by Ryan Bemis
This article first was published in Medicinal Roots Magazine Summer 2020 Issue and has been republished here with permission from the author and publisher.
In February 2020, on the eve of the Coronavirus outbreak in the Americas, Iâ€™m sitting in a circle of volunteers from base Christian community groups, down at the end of a dusty road that cuts off the Pan-American Highway past the rural villages in a place in southern Nicaragua that the people call â€˜Panama,’ finding myself at a remote farm, way out among tens of thousands of coffee trees in Carazo that no longer produce much anymore due to climate change, but where theyâ€™re experimenting with crops like turmeric, and therapies like acupuncture.
Under a corrugated metal shelter next to a blackboard scribbled with ideas of drought-resistant seeding, the breeze bristles the banana trees to the tune of birdsong and monkey howls, and huddled into a corner of one of the poorest countries in the hemisphere, we went around the circle to a question:
How does solidarity show up in your world?
One by one the stories pour out of each community worker and acupuncturist, all participants in our Solidarity Immersion Program. Then it comes to Juan Carlos, a young, tall, lanky, timid campesiÃ±o, or small farmer. I first met Juan Carlos when he took our NADA ear acupuncture training last summer, and Iâ€™ve since learned that he is much more than just a campesiÃ±o: he is a revered community leader who teaches other farmers how to stop slashing and burning and how to quit using chemicals on their crops, but had never practiced healthcare before learning NADA. I remember the intensity of his indelible gaze, unfailingly locked in, eyes peeled and bulging toward whoever is speaking, though he himself rarely speaks up. Then all of a sudden, enclosed among his peers and my peers as the mid-day sun beats all of our shoulders, he opens up.
“I want to tell you something Iâ€™ve never told anyone before in my life,” announces Juan Carlos as he perks up from under his curved baby blue brim baseball hat.
“When I was 10, I lost my best friend. My brother was drafted into the civil war. Months later my father passed away. Then my mother left to work in a factory and live in the city, leaving my grandmother to raise me. I saw my mom every two months. And it took me five years to get the courage to confront her and ask, ‘Why did you abandon me? I need you in my lifeâ€™.”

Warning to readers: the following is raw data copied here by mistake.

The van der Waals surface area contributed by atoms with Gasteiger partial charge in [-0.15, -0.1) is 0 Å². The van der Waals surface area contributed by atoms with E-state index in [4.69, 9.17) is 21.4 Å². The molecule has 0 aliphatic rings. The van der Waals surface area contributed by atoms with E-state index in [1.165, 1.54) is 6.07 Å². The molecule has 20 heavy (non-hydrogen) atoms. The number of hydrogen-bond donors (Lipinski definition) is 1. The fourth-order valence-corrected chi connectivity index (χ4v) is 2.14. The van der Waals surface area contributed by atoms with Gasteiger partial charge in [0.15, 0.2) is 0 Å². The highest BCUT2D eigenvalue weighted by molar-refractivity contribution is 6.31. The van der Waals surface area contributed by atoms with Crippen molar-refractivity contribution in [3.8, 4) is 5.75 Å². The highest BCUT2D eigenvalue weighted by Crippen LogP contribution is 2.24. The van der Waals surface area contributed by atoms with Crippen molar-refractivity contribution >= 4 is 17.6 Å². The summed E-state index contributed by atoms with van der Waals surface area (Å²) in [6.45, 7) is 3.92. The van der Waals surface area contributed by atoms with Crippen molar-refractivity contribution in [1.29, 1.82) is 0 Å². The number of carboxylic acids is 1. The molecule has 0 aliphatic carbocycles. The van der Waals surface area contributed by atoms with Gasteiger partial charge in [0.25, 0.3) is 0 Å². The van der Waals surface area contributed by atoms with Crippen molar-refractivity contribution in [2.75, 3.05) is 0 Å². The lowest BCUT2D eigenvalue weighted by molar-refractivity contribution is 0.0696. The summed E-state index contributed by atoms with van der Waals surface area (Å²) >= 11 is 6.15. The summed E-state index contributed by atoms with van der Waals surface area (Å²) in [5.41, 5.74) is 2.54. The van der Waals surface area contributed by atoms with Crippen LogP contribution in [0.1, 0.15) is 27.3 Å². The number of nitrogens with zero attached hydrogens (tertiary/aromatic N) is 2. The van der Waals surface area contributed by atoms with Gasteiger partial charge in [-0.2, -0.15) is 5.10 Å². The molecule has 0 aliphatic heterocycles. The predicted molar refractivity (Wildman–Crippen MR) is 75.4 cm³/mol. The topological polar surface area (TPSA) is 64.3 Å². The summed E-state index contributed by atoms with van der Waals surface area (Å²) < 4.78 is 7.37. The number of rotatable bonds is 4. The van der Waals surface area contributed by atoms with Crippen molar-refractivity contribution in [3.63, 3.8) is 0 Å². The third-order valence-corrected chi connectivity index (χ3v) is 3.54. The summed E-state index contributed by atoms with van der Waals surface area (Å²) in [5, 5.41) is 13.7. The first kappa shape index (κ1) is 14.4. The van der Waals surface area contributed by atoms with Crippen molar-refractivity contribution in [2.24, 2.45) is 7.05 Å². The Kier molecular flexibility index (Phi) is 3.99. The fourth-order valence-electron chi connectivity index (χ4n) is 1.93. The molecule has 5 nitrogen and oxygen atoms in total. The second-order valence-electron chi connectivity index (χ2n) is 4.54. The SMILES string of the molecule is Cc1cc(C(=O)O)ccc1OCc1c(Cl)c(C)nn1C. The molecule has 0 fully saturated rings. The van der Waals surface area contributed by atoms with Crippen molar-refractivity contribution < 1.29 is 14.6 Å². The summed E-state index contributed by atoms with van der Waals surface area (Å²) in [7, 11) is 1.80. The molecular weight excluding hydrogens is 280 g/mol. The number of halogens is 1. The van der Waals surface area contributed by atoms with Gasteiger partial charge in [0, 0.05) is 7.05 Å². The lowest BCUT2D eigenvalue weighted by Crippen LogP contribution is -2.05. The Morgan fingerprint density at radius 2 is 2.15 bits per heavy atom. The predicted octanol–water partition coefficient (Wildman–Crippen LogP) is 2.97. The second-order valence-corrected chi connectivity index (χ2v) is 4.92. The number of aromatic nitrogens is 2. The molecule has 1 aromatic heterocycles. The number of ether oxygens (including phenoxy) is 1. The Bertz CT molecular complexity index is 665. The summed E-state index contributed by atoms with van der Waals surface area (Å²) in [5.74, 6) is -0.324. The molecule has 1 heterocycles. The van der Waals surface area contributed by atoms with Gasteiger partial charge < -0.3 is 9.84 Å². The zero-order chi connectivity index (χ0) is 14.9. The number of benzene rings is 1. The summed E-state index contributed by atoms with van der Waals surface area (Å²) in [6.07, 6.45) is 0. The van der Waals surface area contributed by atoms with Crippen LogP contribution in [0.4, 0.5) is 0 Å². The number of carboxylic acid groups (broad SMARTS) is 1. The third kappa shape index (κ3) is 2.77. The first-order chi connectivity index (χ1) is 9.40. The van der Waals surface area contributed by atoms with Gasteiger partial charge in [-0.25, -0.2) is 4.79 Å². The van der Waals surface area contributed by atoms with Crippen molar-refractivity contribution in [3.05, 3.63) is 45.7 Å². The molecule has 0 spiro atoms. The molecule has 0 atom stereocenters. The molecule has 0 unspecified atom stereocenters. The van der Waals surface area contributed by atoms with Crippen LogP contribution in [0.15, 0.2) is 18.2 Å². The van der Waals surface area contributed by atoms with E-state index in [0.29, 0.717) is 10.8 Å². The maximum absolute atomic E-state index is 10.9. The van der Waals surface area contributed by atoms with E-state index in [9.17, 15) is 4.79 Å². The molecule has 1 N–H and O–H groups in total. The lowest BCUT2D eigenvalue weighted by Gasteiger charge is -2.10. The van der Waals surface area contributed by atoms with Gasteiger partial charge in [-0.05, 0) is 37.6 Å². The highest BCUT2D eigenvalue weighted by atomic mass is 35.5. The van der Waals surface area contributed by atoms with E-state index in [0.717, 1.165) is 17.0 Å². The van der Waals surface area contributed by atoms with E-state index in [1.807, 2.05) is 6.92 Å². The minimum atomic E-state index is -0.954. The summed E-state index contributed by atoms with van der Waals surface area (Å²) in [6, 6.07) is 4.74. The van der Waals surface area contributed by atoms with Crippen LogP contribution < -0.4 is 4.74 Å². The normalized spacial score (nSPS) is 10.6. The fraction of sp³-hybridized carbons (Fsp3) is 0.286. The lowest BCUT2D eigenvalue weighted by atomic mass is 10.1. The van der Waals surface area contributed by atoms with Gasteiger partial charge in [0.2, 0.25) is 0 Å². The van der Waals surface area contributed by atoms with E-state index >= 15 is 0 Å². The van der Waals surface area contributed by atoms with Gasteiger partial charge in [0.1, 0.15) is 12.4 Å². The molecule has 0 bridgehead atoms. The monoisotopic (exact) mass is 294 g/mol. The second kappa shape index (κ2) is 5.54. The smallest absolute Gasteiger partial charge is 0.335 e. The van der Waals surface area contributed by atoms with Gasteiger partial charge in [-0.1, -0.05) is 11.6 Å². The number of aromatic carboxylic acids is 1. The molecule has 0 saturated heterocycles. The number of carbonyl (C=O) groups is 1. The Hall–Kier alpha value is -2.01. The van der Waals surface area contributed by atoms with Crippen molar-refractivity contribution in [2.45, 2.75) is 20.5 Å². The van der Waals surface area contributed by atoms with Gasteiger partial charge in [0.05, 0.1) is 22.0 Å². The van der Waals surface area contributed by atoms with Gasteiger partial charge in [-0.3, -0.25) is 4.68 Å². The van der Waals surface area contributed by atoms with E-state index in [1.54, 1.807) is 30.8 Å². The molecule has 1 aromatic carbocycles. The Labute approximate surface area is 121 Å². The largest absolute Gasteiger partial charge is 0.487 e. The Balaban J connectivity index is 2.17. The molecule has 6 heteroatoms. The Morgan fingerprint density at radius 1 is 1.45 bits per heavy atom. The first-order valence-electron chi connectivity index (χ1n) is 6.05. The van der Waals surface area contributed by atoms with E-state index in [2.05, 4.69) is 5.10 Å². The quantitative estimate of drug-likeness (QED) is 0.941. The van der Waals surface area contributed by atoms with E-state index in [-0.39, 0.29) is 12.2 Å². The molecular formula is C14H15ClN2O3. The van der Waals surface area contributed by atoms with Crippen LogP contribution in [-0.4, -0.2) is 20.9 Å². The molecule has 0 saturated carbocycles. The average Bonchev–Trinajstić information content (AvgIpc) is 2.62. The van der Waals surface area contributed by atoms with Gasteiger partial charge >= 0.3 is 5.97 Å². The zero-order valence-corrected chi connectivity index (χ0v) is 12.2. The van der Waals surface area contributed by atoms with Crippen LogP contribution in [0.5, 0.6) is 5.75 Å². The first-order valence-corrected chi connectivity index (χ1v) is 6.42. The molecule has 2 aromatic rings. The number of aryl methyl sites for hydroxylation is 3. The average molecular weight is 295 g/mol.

He said this was the first time in his life that he was able to stand up and ask for what he wanted. And she listened, beginning with more regular visits thereafter. At age 15, Juan Carlos knew his calling:
“At that moment I made a decision that I was going to find a way to change the world.”
He shared with us that for the past year heâ€™s been going from village to village, from one family farm, one church, to another, setting up mini clinics, inviting people into circles, putting a few needles in their ears as they sit in silence together.
Then came March 2020 and Coronavirus. As an acupuncturist living in the United States, it really became far too easy to get caught up in a host of what I call first world problems: being confined to home, floundering impatiently through the process of applying for small business loans; worrying the possibility of my business dying and sinking into that seductive self-pity spiral. How is this going to impact me?
In early April Juan Carlos calls me up. He says a friend is in the hospital with Coronavirus wanting acupuncture and he wants to know if it’s okay to treat him. As hard as it was, I told him Iâ€¦donâ€™t think he should.
“You gotta think about your kids at home, Juan Carlos.”
I had shut my clinic down, not having personal protective equipment, and I knew he certainly didn’t either. Although he knew some protocols that would have helped alleviate his friendâ€™s suffering, the point was much broader than that.
You see, people like Juan Carlos canâ€™t just stay at home and watch Netflix and do Zoom calls and live off of savings, waiting for the pandemic to pass.
Like many other places in Latin America, the new epicenter of COVID-19, they simply don’t have the luxury to remain socially distant.
What kind of role can acupuncture play as part of the response to this global crisis? The differences between myself and Juan Carlos has me diving into this question more deeply than ever.
You may be thinking â€œGreat! Help me develop a business plan for my clinic!â€ I honestly have no answers to questions about how to run a business in such an uncertain climate or for the long haul, for that matter, and I have no idea how the future economy can support your acupuncture practice.
Neither do I have anything to arm your arguments for why acupuncture is or isnâ€™t essential or how to stand up for your constitutional rights to put needles in people, or how superior acupuncture could be right now.